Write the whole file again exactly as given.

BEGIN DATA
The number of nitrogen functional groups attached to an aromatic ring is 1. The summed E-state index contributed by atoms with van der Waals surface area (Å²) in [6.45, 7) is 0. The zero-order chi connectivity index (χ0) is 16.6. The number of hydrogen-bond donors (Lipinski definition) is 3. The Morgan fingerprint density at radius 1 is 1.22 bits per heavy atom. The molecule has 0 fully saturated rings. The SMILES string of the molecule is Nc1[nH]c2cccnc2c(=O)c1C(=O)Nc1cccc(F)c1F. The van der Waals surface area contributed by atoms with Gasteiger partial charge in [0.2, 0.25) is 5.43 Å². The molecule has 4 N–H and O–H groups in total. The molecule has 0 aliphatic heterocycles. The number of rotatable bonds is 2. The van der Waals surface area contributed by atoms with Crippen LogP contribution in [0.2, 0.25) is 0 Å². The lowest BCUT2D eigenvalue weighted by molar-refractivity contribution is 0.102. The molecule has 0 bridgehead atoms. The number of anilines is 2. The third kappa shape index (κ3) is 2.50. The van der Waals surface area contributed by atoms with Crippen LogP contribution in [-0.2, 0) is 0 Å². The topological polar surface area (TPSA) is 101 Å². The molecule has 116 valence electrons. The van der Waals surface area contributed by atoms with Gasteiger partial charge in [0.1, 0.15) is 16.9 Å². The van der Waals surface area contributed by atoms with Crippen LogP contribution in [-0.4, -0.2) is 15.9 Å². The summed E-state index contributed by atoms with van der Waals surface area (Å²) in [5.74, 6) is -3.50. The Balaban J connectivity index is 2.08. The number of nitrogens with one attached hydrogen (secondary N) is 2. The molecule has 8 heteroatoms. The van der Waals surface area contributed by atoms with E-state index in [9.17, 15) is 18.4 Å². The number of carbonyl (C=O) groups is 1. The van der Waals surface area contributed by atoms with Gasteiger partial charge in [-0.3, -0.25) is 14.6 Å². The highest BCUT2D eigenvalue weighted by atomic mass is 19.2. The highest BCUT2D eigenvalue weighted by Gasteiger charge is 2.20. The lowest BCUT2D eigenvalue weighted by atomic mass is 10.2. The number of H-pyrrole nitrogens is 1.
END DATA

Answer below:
The number of nitrogen functional groups attached to an aromatic ring is 1. The summed E-state index contributed by atoms with van der Waals surface area (Å²) in [6.45, 7) is 0. The zero-order chi connectivity index (χ0) is 16.6. The number of hydrogen-bond donors (Lipinski definition) is 3. The Morgan fingerprint density at radius 1 is 1.22 bits per heavy atom. The molecule has 0 fully saturated rings. The SMILES string of the molecule is Nc1[nH]c2cccnc2c(=O)c1C(=O)Nc1cccc(F)c1F. The van der Waals surface area contributed by atoms with Gasteiger partial charge in [0.2, 0.25) is 5.43 Å². The molecule has 4 N–H and O–H groups in total. The molecule has 0 aliphatic heterocycles. The number of rotatable bonds is 2. The van der Waals surface area contributed by atoms with Crippen LogP contribution in [0.2, 0.25) is 0 Å². The lowest BCUT2D eigenvalue weighted by molar-refractivity contribution is 0.102. The molecule has 0 bridgehead atoms. The number of anilines is 2. The third kappa shape index (κ3) is 2.50. The van der Waals surface area contributed by atoms with Crippen LogP contribution in [-0.2, 0) is 0 Å². The topological polar surface area (TPSA) is 101 Å². The molecule has 116 valence electrons. The van der Waals surface area contributed by atoms with Gasteiger partial charge in [0.1, 0.15) is 16.9 Å². The van der Waals surface area contributed by atoms with Crippen LogP contribution in [-0.4, -0.2) is 15.9 Å². The summed E-state index contributed by atoms with van der Waals surface area (Å²) in [5.74, 6) is -3.50. The Balaban J connectivity index is 2.08. The number of nitrogens with one attached hydrogen (secondary N) is 2. The molecule has 8 heteroatoms. The van der Waals surface area contributed by atoms with E-state index in [9.17, 15) is 18.4 Å². The number of carbonyl (C=O) groups is 1. The van der Waals surface area contributed by atoms with Gasteiger partial charge in [-0.3, -0.25) is 14.6 Å². The highest BCUT2D eigenvalue weighted by atomic mass is 19.2. The highest BCUT2D eigenvalue weighted by Gasteiger charge is 2.20. The lowest BCUT2D eigenvalue weighted by atomic mass is 10.2. The number of H-pyrrole nitrogens is 1.